In a new post at Slaw, Alice Woolley discusses some of the problems with a virtue ethics approach to legal ethics from a behavioral perspective.
Prospective employers and recent law grads identify ethics and professionalism as crucial competencies for new lawyers. In a recent article Professor Neil Hamilton summarized various empirical studies showing that legal employers rank “integrity, honesty and trustworthiness” as a crucial quality in a prospective lawyer hire, regardless of the type of legal work for which the lawyer is being hired. Similarly, new graduates view professionalism as one of the most important skills for the new lawyer. In his article Hamilton notes a survey by Canada’s own Federation of Law Societies in which lawyers who graduated between 2007 and 2012 indicated that “ethics and professional skills” are essential competencies in legal practice (survey data is here).
From this review Professor Hamilton suggests various conclusions. One is that employers should try to identify hiring criteria to identify those candidates with the necessary “integrity, honesty and trustworthiness” (p. 17). Another is that law schools should incorporate competencies related to “values and virtues”, such as “Commitment to self development toward excellence at all competencies; Initiative/drive/strong work ethic; Integrity, honesty, and trustworthiness; Self awareness, the capacity to recognize strengths and weaknesses, seeks/responsive to feedback” (p. 28) . . . .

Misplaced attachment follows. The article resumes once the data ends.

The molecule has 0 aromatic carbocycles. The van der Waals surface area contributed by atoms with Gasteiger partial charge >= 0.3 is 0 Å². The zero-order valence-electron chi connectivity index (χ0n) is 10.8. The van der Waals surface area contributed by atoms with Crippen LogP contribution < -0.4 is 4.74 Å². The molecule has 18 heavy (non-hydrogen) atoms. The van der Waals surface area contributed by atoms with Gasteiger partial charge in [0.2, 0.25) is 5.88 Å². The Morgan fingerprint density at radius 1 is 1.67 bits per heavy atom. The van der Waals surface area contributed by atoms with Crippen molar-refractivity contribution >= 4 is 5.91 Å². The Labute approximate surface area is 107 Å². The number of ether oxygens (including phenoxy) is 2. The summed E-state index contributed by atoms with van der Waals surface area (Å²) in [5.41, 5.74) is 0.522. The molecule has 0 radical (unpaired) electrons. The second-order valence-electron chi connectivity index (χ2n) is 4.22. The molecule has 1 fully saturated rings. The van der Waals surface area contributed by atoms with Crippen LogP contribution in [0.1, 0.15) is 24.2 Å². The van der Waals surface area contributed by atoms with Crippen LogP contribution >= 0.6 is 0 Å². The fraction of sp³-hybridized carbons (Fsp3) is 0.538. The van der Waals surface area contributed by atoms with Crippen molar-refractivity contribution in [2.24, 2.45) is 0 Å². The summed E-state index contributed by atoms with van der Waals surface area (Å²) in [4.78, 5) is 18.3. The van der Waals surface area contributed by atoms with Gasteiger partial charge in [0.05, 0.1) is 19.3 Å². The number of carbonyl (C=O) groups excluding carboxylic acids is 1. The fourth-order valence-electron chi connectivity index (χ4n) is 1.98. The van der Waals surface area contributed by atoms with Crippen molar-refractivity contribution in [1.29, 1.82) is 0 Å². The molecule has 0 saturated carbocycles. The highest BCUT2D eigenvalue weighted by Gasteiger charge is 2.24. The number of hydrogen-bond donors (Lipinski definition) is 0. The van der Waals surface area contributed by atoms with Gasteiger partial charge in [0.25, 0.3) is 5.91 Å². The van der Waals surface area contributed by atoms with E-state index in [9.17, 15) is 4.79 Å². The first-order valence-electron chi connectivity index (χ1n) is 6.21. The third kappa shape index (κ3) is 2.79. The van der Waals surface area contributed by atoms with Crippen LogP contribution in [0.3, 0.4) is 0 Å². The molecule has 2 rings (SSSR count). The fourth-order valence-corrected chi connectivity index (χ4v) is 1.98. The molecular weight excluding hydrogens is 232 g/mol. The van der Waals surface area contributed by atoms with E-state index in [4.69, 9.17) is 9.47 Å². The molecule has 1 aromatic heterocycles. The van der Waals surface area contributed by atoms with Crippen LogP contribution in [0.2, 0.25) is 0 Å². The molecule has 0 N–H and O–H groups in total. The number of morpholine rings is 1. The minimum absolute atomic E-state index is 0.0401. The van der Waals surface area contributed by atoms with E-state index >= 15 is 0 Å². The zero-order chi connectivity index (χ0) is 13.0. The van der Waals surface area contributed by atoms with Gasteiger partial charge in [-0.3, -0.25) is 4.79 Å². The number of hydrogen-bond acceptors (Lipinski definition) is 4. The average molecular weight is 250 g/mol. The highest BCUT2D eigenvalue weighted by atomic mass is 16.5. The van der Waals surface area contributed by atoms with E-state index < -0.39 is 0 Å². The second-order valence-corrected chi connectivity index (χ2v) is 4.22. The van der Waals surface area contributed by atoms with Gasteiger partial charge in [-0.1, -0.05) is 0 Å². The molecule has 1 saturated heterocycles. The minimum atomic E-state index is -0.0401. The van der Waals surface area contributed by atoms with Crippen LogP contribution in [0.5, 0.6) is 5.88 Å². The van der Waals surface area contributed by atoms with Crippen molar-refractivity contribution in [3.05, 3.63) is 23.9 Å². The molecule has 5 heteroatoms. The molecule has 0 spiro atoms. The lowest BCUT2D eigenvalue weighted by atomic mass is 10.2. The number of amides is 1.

The far bigger issue with Hamilton’s study and recommendations, however, is their underlying assumption that it is ethical people (and lawyers) who create ethical practice. This assumption is wrong. It is true that the kind of person I am will affect the choices I make. However, that is demonstrably true not in relation to my possession of particular moral virtues, but is rather true in relation to my personality – whether, eg, I am an introvert or an extrovert – and in relation to my development of good moral judgment (as a matter of reason and intuition). Further, the kind of person I am will affect my behaviour in a far less significant way than will the circumstances in which I find myself. As I have discussed in a number of papers (see, eg, here, here and here) there is far greater consistency of behaviour by different people within a single situation than there is from the same person across different situations. When, for example, a test is administered in circumstances that enable cheating, students generally will cheat; when a test is administered in circumstances that discourage cheating, students generally won’t cheat.
What this means is that if we want ethical legal practitioners we not only need to identify what constitutes ethical practice in particular practice settings, we also need to create a culture and circumstances of legal practice that encourage those behaviours, and discourage those which are unethical. If, for example, unethical recording of billable hours is an issue in large law firm practice, the circumstances of practice in a law firm, and the regulation of law firms (by clients or by regulators) need to be designed to discourage unethical billing. Trusting individual lawyers to be ethical, or trying to hire honest lawyers, is unlikely to make any material difference in creating that sort of good behaviour (or any other).
As always, read the whole thing.